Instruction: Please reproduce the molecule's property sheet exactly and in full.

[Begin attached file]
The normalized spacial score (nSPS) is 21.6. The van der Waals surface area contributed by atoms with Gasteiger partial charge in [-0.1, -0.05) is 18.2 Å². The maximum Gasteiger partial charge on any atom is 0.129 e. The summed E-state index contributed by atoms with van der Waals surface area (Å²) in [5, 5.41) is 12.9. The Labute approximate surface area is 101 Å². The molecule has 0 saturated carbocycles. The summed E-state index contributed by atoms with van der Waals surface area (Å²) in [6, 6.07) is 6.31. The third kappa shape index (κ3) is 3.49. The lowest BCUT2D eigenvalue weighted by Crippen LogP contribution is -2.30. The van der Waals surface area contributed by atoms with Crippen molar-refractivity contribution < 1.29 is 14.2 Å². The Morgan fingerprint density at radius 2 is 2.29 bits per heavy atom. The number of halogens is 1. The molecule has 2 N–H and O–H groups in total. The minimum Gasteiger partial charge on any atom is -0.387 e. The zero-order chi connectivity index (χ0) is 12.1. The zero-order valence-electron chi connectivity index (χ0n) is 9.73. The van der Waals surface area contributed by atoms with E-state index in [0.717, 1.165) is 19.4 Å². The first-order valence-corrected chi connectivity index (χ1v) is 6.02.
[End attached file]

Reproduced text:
The normalized spacial score (nSPS) is 21.6. The van der Waals surface area contributed by atoms with Gasteiger partial charge in [-0.1, -0.05) is 18.2 Å². The maximum Gasteiger partial charge on any atom is 0.129 e. The summed E-state index contributed by atoms with van der Waals surface area (Å²) in [5, 5.41) is 12.9. The Labute approximate surface area is 101 Å². The molecule has 0 saturated carbocycles. The summed E-state index contributed by atoms with van der Waals surface area (Å²) in [6, 6.07) is 6.31. The third kappa shape index (κ3) is 3.49. The lowest BCUT2D eigenvalue weighted by Crippen LogP contribution is -2.30. The van der Waals surface area contributed by atoms with Crippen molar-refractivity contribution < 1.29 is 14.2 Å². The Morgan fingerprint density at radius 2 is 2.29 bits per heavy atom. The number of halogens is 1. The molecule has 2 N–H and O–H groups in total. The minimum Gasteiger partial charge on any atom is -0.387 e. The zero-order chi connectivity index (χ0) is 12.1. The zero-order valence-electron chi connectivity index (χ0n) is 9.73. The van der Waals surface area contributed by atoms with E-state index in [0.717, 1.165) is 19.4 Å². The first-order valence-corrected chi connectivity index (χ1v) is 6.02.